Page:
Odd whiff of destiny in Montreal
It's not happening. The Montreal Canadiens, who got into these 2010 playoffs by the whites of their fingernails are not getting past the defending Stanley Cup champion Pittsburgh Penguins. No way.
It's just too tall an order and the Canadiens are too short a team. (
The Canadiens? They don't make playoff runs anymore. That was the old Canadiens, the team that dominated hockey for a blip of, oh, 35 seasons. Now it's been 17 years since Montreal won a Stanley Cup. Plenty of hardcore Canadiens' fans, the kind that bleed
Beat Pittsburgh? A team that won 30 playoff games the past two springs? Next thing you'll be telling me is that this year's eighth-seeded Montreal squad could knock off a Capitals club that finished 33 points better in the regular season season with the most dynamic goal-scorer in the game. You'll suggest that Les Habs could do a thing like that by winning three straight games, including Game 7 on the road. Yeah, right. Go tell it on Capitol Hill.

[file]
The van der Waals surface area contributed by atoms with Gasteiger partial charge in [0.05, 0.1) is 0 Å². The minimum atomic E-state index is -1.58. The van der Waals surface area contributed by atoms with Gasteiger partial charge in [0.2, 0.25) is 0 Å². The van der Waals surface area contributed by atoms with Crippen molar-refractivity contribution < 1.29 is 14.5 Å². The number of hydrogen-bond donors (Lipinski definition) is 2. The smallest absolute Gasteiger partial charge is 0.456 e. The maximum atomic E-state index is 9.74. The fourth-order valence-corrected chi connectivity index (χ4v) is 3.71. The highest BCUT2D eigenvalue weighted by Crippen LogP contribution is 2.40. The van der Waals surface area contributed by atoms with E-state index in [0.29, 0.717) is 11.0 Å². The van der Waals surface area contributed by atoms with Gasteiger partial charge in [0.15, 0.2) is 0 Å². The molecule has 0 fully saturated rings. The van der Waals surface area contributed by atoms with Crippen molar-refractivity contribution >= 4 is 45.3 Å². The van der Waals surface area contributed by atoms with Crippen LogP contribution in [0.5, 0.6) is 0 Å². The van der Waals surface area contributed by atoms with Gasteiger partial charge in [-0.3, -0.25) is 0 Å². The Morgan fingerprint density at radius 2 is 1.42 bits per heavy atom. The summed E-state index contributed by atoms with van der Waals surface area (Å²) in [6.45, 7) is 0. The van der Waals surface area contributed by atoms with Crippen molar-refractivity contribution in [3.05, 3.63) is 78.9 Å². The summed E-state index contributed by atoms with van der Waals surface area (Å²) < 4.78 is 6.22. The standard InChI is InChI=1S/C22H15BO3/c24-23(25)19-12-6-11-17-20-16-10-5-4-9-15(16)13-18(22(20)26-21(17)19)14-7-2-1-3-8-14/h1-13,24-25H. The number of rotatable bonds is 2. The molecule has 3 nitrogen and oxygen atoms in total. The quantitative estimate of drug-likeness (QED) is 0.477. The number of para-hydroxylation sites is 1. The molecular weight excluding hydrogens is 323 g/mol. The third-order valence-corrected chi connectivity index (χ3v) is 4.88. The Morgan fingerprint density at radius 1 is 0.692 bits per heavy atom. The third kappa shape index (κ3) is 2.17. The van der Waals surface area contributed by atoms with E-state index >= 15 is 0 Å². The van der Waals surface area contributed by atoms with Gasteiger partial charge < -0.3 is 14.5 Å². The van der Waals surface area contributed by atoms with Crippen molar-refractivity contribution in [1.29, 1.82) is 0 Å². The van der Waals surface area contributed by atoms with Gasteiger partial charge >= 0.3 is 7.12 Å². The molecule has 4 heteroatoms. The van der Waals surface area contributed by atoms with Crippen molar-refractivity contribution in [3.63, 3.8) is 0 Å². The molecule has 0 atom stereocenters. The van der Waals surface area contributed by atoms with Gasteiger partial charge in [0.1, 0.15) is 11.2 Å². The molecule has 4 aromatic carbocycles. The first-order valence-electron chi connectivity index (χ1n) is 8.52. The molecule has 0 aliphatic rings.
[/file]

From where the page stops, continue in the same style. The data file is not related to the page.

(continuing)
Okay, I admit it. Some funny things have been happening in this Canadiens postseason. Not ha-ha funny, but funny like maybe portentous. Such as playing without injured defensemen
And the goals that Montreal has been scoring, well, they do have kind of a fateful aura about them. Like the one that
Except for this little factoid: Halak is now 10-0 (that's ten and oh) in games this season in which he's made more than 40 saves. He's 13-1 when he's made 35 or more. A team can pepper him with pucks, spray him with shots, probably even just pepper-spray him and he keeps kicking the problems aside.
After Cammalleri scored late in Game 2, zipping one past
"It's a lot of fun," said Subban of the NHL postseason, an event to which he is only this spring becoming acquainted. "You have to come out and enjoy it."
Indeed. Have your fun as a Canadien, PK (and continued good luck on the PK, Canadiens). It's the NHL playoffs and anything can happen. Except for beating the Penguins. Uh-uh. No chance.